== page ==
Strictly speaking, today’s Monday smile is deadly serious. I just find rather whimsical the idea of it being necessary to “translate” in order to enable these two worlds to communicate.* However, as many of us know, business and academia do speak different languages.
A research project being carried out in Paris has recently been reported in the press. Students from the linguistic engineering department at the University of Paris 13 have developed, using corpus techniques, a search engine to bring together the corporate world and universities.
It is described as a French-French translator, transposing academic terminology into corporate language, and is designed to allow recruiters at companies to identify suitable candidates, despite the fact that academic course descriptions may not contain the keywords that professionals would use.
Here’s a taster from RTL: a municipality is looking for someone to manage refuse (aka rubbish or waste) and is unlikely to know that students of “sociological diagnostics” would fit the bill.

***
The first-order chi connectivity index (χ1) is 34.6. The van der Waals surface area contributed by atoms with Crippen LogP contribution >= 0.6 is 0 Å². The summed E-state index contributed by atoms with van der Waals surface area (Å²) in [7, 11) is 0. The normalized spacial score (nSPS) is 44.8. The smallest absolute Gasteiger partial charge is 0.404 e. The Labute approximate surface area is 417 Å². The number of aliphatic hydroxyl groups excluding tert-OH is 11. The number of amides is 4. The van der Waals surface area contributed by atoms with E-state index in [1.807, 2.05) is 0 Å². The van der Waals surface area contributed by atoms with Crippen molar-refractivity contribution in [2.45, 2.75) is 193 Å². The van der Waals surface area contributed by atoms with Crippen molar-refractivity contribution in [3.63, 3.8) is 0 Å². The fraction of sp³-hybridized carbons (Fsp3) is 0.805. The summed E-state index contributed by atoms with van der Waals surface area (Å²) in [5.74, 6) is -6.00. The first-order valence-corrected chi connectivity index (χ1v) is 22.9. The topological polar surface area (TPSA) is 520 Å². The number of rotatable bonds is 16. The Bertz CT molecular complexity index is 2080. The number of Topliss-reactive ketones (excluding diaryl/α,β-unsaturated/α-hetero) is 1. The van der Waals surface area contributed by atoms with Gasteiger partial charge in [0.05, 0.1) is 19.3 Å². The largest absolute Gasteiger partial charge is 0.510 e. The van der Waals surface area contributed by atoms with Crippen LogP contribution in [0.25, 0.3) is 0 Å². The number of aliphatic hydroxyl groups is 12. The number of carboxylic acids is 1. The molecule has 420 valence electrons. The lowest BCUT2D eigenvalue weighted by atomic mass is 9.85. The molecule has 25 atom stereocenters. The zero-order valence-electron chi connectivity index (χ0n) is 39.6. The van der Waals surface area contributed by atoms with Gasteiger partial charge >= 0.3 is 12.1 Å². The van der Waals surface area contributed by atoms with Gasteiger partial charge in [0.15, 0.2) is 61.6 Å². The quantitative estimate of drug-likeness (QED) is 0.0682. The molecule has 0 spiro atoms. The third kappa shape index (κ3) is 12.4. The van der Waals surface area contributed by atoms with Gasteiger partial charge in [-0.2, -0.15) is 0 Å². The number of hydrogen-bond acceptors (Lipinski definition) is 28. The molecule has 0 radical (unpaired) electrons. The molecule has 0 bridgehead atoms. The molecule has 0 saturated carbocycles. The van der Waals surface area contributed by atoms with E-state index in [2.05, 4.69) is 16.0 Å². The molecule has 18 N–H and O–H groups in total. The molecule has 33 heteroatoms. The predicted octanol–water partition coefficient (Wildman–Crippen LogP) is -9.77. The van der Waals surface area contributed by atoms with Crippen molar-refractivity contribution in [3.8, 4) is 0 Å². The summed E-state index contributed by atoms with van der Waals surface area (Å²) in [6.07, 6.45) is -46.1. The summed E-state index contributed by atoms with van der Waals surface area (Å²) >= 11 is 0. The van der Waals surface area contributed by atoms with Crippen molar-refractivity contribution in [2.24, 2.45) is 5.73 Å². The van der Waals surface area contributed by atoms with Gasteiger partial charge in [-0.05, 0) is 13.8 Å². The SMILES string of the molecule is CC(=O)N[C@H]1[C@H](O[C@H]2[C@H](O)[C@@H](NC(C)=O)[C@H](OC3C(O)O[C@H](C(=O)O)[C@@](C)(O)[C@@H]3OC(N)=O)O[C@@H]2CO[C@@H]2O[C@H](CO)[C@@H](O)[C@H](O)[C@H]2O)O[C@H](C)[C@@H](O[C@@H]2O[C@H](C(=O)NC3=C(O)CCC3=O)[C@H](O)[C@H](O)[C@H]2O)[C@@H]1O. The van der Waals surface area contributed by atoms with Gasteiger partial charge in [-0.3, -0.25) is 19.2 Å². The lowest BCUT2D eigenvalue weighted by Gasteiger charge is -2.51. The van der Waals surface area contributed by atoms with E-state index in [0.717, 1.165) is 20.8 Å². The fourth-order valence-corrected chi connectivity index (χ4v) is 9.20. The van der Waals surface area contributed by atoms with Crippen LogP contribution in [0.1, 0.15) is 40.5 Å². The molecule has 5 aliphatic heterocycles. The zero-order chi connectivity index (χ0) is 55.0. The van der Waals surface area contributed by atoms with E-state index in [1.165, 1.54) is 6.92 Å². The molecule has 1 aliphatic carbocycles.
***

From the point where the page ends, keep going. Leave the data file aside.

For an interesting viewpoint on jargon, in business and academia, including its advantages, see this article, dated 1996 but no less valid today, from the Times Higher Education supplement.
* It seems I’m not the only one – the researchers themselves named their project I-def(x), which French speakers will no doubt recognise as the determined little dog from Asterix known in English as Dogmatix.
You might also be interested in this post on business-ese, or a tool for readability scoring, or this video riffing on marketing-speak. If you’re really into the subject just type “jargon” into the search box on the right!